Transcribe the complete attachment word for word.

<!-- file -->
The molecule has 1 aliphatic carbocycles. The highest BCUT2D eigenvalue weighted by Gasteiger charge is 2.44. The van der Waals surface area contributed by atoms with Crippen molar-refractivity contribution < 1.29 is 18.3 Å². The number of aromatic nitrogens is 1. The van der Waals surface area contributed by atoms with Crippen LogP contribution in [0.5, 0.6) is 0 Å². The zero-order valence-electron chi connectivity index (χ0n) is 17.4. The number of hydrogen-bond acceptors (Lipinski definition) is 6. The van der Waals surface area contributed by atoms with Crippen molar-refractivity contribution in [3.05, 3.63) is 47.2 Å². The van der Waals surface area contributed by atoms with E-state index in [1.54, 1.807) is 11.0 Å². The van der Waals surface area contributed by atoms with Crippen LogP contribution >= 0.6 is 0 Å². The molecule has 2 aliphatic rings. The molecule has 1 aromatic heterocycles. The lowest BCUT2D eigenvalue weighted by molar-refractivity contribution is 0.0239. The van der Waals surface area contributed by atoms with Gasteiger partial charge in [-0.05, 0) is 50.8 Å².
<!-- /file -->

The molecule has 1 aliphatic carbocycles. The highest BCUT2D eigenvalue weighted by Gasteiger charge is 2.44. The van der Waals surface area contributed by atoms with Crippen molar-refractivity contribution < 1.29 is 18.3 Å². The number of aromatic nitrogens is 1. The van der Waals surface area contributed by atoms with Crippen LogP contribution in [0.5, 0.6) is 0 Å². The zero-order valence-electron chi connectivity index (χ0n) is 17.4. The number of hydrogen-bond acceptors (Lipinski definition) is 6. The van der Waals surface area contributed by atoms with Crippen molar-refractivity contribution in [3.05, 3.63) is 47.2 Å². The van der Waals surface area contributed by atoms with E-state index in [1.54, 1.807) is 11.0 Å². The van der Waals surface area contributed by atoms with Crippen LogP contribution >= 0.6 is 0 Å². The molecule has 2 aliphatic rings. The molecule has 1 aromatic heterocycles. The lowest BCUT2D eigenvalue weighted by molar-refractivity contribution is 0.0239. The van der Waals surface area contributed by atoms with Gasteiger partial charge in [-0.05, 0) is 50.8 Å².